Charles Petzold

Elliott Carter’s Nineties (1999 – 2008)

December 11, 2008
New York, N.Y.

In December 1908, William Howard Taft had recently been elected President, but perhaps more importantly, December 1908 was also the month in which Gustav Mahler conducted the American premiere of his Symphony No. 2 (the Resurrection) with the New York Philharmonic, the month in which Arnold Schoenberg's groundbreaking String Quartet No. 2 (also known as "the one with the soprano") was first performed, the month in which French composer Olivier Messiaen was born, and the month in which American composer Elliott Carter was born 100 years ago today.

Photograph of Elliott Carter from the Boston Globe web site.

According to information available when clicking the Performances link from the Elliott Carter page on the website of Boosey & Hawkes (the publisher of Carter's music), today there will be performances of Carter's music in Montréal, Berlin, London, Birmingham (England), Amsterdam, Helsinki, Vienna, Washington D.C. (the Library of Congress), Mill Valley (California), and Carnegie Hall in New York City (which is where I'll be tonight). Friday evening and the weekend adds Hamburg, Paris, Porto (Portugal), Boston, Cologne, Munich, and Basel to the list.

Over the past two weeks I've been celebrating Elliott Carter's multiple compositional decades with some brief, personal, and superficial descriptions of his music. Today's look at the past ten years will not be quite as long — not because Carter hasn't been keeping up his customary pace, but simply because many of his works composed since 2003 have not yet been recorded.

During his nineties, Carter continued to compose many small works, generally commissions or birthday presents (or both). Carter's larger works are not quite as long as they used to be. Whereas the "typical" Carter work might have been 20 minutes in length, now they're somewhat shorter. In many cases, the longer works contain many short movements or sections, which makes the often episodic character of his work even more explicit. This is the first decade since his forties in which Carter did not write a string quartet.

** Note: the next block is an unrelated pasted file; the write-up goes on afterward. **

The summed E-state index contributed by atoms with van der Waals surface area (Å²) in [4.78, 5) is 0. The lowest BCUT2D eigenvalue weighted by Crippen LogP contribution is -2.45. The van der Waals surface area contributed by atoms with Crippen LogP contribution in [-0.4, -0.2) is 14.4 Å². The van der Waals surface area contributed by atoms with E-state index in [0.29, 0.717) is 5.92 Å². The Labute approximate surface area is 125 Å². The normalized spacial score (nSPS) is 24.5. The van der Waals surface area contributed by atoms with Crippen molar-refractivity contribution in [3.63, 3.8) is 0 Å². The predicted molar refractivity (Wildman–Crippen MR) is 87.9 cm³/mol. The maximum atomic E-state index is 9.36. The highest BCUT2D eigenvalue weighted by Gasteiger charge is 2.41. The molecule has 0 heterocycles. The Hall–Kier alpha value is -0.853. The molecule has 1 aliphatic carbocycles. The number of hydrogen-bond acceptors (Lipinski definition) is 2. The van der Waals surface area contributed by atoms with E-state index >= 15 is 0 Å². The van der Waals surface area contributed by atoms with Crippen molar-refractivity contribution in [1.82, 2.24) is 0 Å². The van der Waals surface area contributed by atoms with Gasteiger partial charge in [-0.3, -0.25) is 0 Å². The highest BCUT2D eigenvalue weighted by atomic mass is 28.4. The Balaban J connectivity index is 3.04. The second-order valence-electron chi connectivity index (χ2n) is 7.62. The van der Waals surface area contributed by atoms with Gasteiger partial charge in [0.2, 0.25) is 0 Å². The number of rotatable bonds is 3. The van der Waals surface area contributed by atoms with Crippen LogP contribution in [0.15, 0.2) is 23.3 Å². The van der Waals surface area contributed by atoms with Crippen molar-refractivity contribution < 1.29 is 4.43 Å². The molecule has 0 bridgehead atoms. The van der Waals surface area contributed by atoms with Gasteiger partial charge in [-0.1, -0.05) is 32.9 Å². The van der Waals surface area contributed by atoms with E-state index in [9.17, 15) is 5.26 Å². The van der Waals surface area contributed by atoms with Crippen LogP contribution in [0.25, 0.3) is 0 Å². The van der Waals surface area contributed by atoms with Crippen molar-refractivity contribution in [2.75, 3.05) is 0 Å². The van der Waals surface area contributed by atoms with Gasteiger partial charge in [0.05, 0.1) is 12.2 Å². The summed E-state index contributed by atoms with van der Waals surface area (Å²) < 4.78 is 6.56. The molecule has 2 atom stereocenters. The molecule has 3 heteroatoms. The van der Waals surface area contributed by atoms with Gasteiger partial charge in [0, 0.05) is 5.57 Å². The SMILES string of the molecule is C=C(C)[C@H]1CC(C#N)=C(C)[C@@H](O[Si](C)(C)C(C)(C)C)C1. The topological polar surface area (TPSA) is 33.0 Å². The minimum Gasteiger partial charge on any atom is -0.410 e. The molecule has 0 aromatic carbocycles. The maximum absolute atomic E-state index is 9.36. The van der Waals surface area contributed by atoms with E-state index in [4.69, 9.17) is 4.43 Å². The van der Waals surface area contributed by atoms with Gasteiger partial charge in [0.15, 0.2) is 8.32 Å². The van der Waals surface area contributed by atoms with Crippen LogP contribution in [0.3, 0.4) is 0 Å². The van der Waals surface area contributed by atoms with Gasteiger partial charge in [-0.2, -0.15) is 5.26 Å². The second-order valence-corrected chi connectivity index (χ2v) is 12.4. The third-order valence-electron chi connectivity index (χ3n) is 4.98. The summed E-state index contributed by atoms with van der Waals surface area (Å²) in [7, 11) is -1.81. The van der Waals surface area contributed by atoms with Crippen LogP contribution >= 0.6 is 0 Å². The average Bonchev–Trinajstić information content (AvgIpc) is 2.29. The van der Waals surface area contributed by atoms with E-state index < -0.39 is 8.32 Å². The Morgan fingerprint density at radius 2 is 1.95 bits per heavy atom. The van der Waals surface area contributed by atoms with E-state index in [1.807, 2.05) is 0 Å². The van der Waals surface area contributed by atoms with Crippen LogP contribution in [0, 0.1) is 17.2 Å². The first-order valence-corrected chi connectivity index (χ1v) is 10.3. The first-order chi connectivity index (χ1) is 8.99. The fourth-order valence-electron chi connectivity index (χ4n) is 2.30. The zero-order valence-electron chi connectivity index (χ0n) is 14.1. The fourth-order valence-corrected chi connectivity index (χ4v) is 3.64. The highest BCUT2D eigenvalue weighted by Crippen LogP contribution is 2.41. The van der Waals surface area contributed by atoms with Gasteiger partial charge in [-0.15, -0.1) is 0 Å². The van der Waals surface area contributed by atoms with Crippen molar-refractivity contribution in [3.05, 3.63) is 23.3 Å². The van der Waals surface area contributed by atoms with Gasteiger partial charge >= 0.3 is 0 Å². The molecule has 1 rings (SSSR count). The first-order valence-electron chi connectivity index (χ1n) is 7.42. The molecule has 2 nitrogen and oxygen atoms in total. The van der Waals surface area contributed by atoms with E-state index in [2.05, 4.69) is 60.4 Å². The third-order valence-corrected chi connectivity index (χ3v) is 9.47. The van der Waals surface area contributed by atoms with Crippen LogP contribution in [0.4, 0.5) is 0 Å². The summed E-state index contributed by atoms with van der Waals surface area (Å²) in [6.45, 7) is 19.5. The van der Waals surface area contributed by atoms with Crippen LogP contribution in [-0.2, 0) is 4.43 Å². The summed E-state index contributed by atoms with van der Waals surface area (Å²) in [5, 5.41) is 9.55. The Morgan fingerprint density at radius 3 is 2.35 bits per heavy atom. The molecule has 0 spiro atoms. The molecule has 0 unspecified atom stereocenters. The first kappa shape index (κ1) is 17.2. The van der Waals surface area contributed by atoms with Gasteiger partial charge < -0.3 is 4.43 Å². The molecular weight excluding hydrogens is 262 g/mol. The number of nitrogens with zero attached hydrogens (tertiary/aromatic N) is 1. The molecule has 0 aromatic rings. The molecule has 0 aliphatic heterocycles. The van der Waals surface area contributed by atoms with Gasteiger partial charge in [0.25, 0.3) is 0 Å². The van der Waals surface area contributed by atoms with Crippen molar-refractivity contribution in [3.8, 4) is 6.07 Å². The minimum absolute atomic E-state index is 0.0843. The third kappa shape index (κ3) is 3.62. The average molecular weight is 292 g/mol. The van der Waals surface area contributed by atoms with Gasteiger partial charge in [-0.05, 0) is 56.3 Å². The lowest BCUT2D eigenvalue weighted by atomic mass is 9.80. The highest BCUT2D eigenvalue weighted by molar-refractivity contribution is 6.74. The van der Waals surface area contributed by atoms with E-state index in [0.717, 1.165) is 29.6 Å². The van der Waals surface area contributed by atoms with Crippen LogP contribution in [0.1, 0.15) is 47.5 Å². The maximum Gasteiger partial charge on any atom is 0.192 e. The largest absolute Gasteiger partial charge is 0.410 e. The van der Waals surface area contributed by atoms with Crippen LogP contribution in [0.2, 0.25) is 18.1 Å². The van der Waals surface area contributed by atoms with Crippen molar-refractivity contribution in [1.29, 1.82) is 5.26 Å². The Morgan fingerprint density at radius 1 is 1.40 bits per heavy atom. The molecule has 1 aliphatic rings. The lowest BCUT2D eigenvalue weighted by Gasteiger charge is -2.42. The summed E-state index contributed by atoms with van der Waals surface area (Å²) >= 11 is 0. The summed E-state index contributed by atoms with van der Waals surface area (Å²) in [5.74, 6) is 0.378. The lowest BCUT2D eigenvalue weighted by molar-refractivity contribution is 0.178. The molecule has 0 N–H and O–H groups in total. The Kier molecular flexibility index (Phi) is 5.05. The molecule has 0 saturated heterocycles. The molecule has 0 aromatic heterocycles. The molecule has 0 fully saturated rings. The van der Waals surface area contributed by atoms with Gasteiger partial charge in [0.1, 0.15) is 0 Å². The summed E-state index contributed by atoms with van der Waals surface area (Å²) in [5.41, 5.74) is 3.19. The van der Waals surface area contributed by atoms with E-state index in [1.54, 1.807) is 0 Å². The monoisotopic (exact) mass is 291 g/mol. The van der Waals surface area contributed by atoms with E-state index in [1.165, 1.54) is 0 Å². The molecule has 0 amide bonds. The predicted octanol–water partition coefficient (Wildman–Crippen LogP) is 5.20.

The 15-minute Tempo e Tempi (1999) is one of my very favorite recent Carter works. Virtually all of Carter's previous vocal music has been based on poems by prominent American poets (although Carter did set Latin texts in Tarantella of 1936 and Greek in Syringa of 1978). Tempo e Tempi sets eight Italian poems: two by Eugenio Montale, two by Salvatore Quasimodo, and four by Giuseppe Ungaretti (but two of these are extremely short). Written for soprano and tiny ensemble (oboe doubling English horn, clarinet doubling bass clarient, violin, and cello), Tempo e Tempi is simply gorgeous, with elegant vocal lines that marvelously caress the Italian syllables, and the last song ("The Poet's Secret" with a text by Ungaretti) is truly haunting.

Two Diversions (1999) for piano is an 8-minute study in polyrhythms but intended to be easy enough to be played by piano students. The 3-minute Fragment II (1999) for string quartet is slow and elegaic, with a nearly constant harmonic drone punctuated with loud outbursts.

The two-minute Retrouvailles (2000) ("homecoming") for piano is yet another birthday tribute to Pierre Boulez, this one for his 75th birthday, mostly more pointillistic than Carter's other piano works, but breaking into fast figures and dense chords. (On March 10, 2009, Boulez will conduct the Chicago Symphony Orchestra at Carnegie Hall in the New York premiere of Réflexions for small orchestra, which Carter composed for Boulez's 80th birthday in 2005.)

The 12-minute ASKO Concerto (2000) was commissioned by the Asko Ensemble of Amsterdam, and written for 16 players, including a percussionist who handles three mallet instruments (xylophone, vibraphone, and marimba) and a pianist who doubles on celesta. The orchestral color isn't quite as obvious as the various fascinating duets and trios sprinkled through the work.

The cello is very much in the foreground in the 18-minute Cello Concerto (2000), commissioned by the Chicago Symphony Orchestra and conducted by Daniel Barenboim with Yo-Yo Ma on the cello. Although the orchestra is large and extensively percussioned, it mostly plays in the background or provides punctuation (often loudly) when the cello happens to pause. This is an exceptionally enjoyable work. The cello writing is quite lyrical (particularly in the Lento and Tranquillo — sections 4 and 6 out of 7), and the finale is hair-raising.